Stranded still

In October 1972, a plane carrying 49 passengers, many of them members of a young mens rugby team, ran into a snowstorm on its way from Uruguay to Chile and crashed in the Andes mountains. You know what happened next.

Except, of course, you probably don't know much about what happened next. I certainly didn't know how many died and how many survived. I didn't know how long they were lost or what became of them afterward. And although I could have guessed, I didnt realize the people involved were Catholics. For most of us, this tragedy, this miracle, has been reduced to a grisly horror story: the men who became cannibals in the mountains.

Now, thirty-six years later, a new documentary, clumsy titled Stranded: I've Come From a Plane That Crashed on the Mountains, tells the whole remarkable story -- not by rehashing exploitative media accounts, but by compiling the memories of the men who lived through it. Interviews with the survivors (in Spanish, with English subtitles) make up the narration. Their ordeal is reenacted, tastefully, in haunting footage modeled on the few ghostly photos taken after the crash and before the rescue. And the whole story is framed by a reunion of the men, now about fifty years old, who travel back to the site of the crash with their children. The structure can be confusing at first -- explanatory signposts are few -- but the result is a thoughtful, reflective film that doesn't work too hard to shape your reaction to the story.

The film (directed by Gonzalo Arijon, a childhood friend of the survivors) takes its narrative cue from the survivors themselves, all disarmingly calm as they walk us through their memories. They are past thinking they have anything to prove; by now they have told their stories many times, and they've long since made peace with the details. The weekend trip was organized by the Catholic school where many of the passengers were students. The men recall how they felt as they set off for Chile -- one was excited to see the political turmoil under President Allende firsthand. Another was happy to escape the university strikes in Uruguay. Some were giddy about their first time on an airplane, and one young man was looking forward to his first encounter with snow.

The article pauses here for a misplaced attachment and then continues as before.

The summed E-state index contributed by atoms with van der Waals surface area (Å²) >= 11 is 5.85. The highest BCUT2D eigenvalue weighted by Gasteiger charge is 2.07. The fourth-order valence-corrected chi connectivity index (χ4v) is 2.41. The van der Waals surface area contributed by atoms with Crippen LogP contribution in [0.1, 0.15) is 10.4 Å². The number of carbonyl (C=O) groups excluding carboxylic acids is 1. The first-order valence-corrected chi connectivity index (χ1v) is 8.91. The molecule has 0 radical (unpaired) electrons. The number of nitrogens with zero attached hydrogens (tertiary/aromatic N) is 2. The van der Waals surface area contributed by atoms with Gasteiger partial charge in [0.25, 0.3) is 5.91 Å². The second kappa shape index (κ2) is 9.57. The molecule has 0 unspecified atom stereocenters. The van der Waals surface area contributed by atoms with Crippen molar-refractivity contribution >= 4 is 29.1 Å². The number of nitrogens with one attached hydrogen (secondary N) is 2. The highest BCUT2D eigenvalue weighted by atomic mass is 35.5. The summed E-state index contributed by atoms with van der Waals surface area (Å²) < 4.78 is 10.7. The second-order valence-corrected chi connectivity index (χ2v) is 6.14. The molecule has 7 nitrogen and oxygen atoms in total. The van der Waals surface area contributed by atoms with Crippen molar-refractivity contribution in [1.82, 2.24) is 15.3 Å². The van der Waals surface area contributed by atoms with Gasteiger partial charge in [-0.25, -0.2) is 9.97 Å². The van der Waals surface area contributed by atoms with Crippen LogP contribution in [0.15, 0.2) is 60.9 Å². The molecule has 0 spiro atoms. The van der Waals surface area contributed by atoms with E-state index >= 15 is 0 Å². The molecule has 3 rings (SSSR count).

The events that follow, one disaster after another, are recounted and portrayed with sober restraint. The horror of the crash. The harsh, freezing terrain. Emerging into chest-deep snow; watching loved ones die of their wounds; dragging the bodies out so the survivors could shelter themselves in the wreckage and wait for rescue. Days passed. Helicopters whirred overhead, searching and not seeing, leaving and not returning. A radio, the survivors only link with the outside world, announced that the efforts to locate the downed plane were being called off because of inclement weather.